Are Small Private Schools a Dying Breed?
While selective private schools and universities are thriving, private schools and institutions with more lenient admissions policies are struggling to keep up enrollment and lure new students, writes Chester E. Finn, Jr., in an article for The Atlantic.
The struggles of less-selective private schools can be seen in Catholic schools, which have traditionally had a major presence in urban areas, but which have seen their enrollments slide over time. Catholic school enrollment in K-12 has been decreasing steadily since the 1960's, with the Archdiocese of Philadelphia announcing earlier this year that it would be closing 44 of its 156 elementary schools. Overall, private school enrollment has dropped 13 percent from 2000 to 2010, notes Finn, who is the president of the Thomas B. Fordham Institute, in the article.
Many, including Finn, attribute some of this change to the rise of charter schools, which provide a tuition-free alternative to regular public schools and which often incorporate aspects of education models traditionally embraced by private schools. Finn also looks to the rise of MOOCS—massively open online classes—as an alternative education model that is on the rise, leading to "big structural changes across the industry as the traditional model of private education ... becomes unaffordable, unnecessary, or both."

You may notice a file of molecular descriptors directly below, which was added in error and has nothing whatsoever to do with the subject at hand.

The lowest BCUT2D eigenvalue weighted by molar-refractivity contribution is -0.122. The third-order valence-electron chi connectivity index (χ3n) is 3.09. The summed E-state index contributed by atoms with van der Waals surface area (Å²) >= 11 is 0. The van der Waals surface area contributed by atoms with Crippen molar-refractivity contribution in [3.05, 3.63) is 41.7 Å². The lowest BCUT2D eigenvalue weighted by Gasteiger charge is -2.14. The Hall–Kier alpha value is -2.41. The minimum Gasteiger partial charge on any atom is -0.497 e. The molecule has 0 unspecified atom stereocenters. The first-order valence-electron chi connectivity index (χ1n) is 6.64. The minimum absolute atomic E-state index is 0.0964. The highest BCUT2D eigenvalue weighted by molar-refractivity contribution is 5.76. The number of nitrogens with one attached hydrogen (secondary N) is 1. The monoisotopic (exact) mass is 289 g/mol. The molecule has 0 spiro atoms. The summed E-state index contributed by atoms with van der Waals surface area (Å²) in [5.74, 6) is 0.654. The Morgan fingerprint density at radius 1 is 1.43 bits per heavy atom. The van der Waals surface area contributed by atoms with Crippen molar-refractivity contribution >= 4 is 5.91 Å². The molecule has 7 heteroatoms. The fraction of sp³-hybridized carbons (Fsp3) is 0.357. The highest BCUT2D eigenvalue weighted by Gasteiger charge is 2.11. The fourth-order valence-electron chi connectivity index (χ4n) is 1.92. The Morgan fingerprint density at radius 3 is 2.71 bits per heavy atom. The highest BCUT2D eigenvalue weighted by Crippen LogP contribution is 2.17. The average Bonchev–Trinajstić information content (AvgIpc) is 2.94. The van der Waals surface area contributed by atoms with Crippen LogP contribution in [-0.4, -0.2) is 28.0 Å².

In other countries, private schools have been melded into systems of public financing, says Finn, but that has been harder to accomplish in the U.S., he points out. Although vouchers are one way of linking private schools with the public school system, those policies have proved controversial and sometimes impossible depending on state laws. In some states, states' constitutions specifically bar public funds from flowing to private schools.
Without changing the delivery systems and cost structures of private school education, smaller private schools and parochial schools doomed to fail, Finn argues.
Do you agree with Finn's analysis? What do you think is contributing to the declining enrollment in private schools, and what could be done to turn that around?